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CPUC to hold hearing in Alpine Feb. 5 on new “stealth” SDG&E power line project proposed in backcountry 

Credit:  January 31, 2014 | www.eastcountymagazine.org ~~

The California Public Utilities Commission (CPUC) will hold a prehearing conference at 1:30 p.m. February 5 in the Oak Room of the Alpine Community Center, 1830 Alpine Blvd. in Alpine regarding proposed SDG&E’s Master Special Use Permit project that wouldl impact communities throughout the San Diego backcountry from Pauma Valley to Potrero (north to south) and from Ramona to Boulevard (west to east). The project is so large that SDG&E estimates construction will take about five years.

Administrative Law Judge Jean Vieth will determine if there will be full evidentiary hearings for this project or if this prehearing conference will be the only time the issues are heard. “In its application, SDG&E asked the CPUC for permission to construct this $418.5 million project without any hearings at all—their usual method of operation,”Backcountry Against Dumps, a nonprofit community organization, states in a press release.

Donna Tisdale, President of Backcountry against Dumps and Chair of the Boulevard Planning Group, voiced these concerns. “SDG&E’s project is being sold solely as fire-hardening but it appears to be an undisclosed stealth increase in carrying capacity that may directly or indirectly support numerous commercial solar projects that are already proposed along or near the route in Boulevard, Pine Valley, Descanso, Potrero, Julian, Ramona, and perhaps elsewhere that we are not yet aware of. Solar generation projects represent potential new fire ignition sources that cannot be de-energized during red flag wind events or other emergencies.”

During construction of the Sunrise Powerlink, SDG&E was granted numerous waivers to work during certain fire hazard days within the Cleveland National Forest, Tisdale recalled.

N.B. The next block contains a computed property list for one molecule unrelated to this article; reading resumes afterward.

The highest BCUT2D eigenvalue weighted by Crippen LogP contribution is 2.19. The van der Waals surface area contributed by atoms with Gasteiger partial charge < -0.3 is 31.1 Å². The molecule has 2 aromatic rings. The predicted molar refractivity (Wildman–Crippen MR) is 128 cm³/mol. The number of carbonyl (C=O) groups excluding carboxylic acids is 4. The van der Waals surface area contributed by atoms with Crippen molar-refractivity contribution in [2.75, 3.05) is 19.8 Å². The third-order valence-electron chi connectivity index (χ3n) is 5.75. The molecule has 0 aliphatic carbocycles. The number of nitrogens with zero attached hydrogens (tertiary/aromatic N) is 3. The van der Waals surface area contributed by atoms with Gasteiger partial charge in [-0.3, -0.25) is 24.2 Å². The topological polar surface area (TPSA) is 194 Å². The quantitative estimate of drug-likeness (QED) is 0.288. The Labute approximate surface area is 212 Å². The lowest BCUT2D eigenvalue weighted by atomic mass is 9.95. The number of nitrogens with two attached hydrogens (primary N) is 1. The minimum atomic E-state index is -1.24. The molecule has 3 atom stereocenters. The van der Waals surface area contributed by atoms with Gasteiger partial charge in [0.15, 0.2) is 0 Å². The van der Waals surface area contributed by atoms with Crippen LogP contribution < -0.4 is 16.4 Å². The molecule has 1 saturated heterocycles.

Many of these communities are groundwater dependent, and some of the route passes through the federally designated Campo-Cottonwood Creek sole source aquifer, which raises questions such as how much water will be needed, where will it be sourced, and what impacts that will have to adjacent well owners and rural resources. Noisy and disruptive helicopter flight paths were not identified, either, said Tisdale.

SDG&E’s 85-acre ECO Substation is currently under construction near Jacumba. The post-EIR Water Wupply Report estimated 30 million gallons would be needed for construction. The CPUC had to increase that vastly inadequate estimate to up to 100 million gallons once reality set in—triple the amount estimated–all after public comment on the project was closed.

There will also be a supplemental scoping meeting for this project on February 19, 2014 in the same location from 5:00 to 7:00 pm. Alpine Community Center, 1830 Alpine Boulevard, Alpine, CA. Supplemental scoping comments are due March 7, 2014 at cnfmsup@dudek.com. The project route map is posted here: http://www.cpuc.ca.gov/environment/info/dudek/CNF/ProjectLocationMap.pdf.

The MSUP is posted here: http://www.cpuc.ca.gov/environment/info/dudek/CNF/CNF.htm , and the County-wide energy project map is attached for comparison of project locations with the MSUP project route.

Source:  January 31, 2014 | www.eastcountymagazine.org

This article is the work of the source indicated. Any opinions expressed in it are not necessarily those of National Wind Watch.

The copyright of this article resides with the author or publisher indicated. As part of its noncommercial educational effort to present the environmental, social, scientific, and economic issues of large-scale wind power development to a global audience seeking such information, National Wind Watch endeavors to observe “fair use” as provided for in section 107 of U.S. Copyright Law and similar “fair dealing” provisions of the copyright laws of other nations. Send requests to excerpt, general inquiries, and comments via e-mail.

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